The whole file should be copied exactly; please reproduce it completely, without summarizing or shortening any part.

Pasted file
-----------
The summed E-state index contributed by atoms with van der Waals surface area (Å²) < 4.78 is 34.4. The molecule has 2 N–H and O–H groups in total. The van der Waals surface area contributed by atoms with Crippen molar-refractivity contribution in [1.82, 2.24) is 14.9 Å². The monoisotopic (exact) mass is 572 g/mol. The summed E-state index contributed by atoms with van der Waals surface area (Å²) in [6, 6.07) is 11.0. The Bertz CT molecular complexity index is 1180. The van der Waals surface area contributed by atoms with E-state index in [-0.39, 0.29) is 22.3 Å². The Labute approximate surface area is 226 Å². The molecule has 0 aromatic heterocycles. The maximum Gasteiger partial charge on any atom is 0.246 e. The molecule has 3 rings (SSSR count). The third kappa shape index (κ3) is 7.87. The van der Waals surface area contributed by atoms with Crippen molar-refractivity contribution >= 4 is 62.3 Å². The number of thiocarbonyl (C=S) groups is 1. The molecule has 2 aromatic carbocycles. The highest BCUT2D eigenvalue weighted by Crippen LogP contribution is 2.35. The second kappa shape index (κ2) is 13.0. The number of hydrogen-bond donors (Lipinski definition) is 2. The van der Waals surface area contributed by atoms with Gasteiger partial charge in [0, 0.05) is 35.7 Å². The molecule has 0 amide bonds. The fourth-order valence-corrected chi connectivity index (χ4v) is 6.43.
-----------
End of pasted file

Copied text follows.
The summed E-state index contributed by atoms with van der Waals surface area (Å²) < 4.78 is 34.4. The molecule has 2 N–H and O–H groups in total. The van der Waals surface area contributed by atoms with Crippen molar-refractivity contribution in [1.82, 2.24) is 14.9 Å². The monoisotopic (exact) mass is 572 g/mol. The summed E-state index contributed by atoms with van der Waals surface area (Å²) in [6, 6.07) is 11.0. The Bertz CT molecular complexity index is 1180. The van der Waals surface area contributed by atoms with E-state index in [-0.39, 0.29) is 22.3 Å². The Labute approximate surface area is 226 Å². The molecule has 0 aromatic heterocycles. The maximum Gasteiger partial charge on any atom is 0.246 e. The molecule has 3 rings (SSSR count). The third kappa shape index (κ3) is 7.87. The van der Waals surface area contributed by atoms with Crippen molar-refractivity contribution >= 4 is 62.3 Å². The number of thiocarbonyl (C=S) groups is 1. The molecule has 2 aromatic carbocycles. The highest BCUT2D eigenvalue weighted by Crippen LogP contribution is 2.35. The second kappa shape index (κ2) is 13.0. The number of hydrogen-bond donors (Lipinski definition) is 2. The van der Waals surface area contributed by atoms with Gasteiger partial charge in [0, 0.05) is 35.7 Å². The molecule has 0 amide bonds. The fourth-order valence-corrected chi connectivity index (χ4v) is 6.43.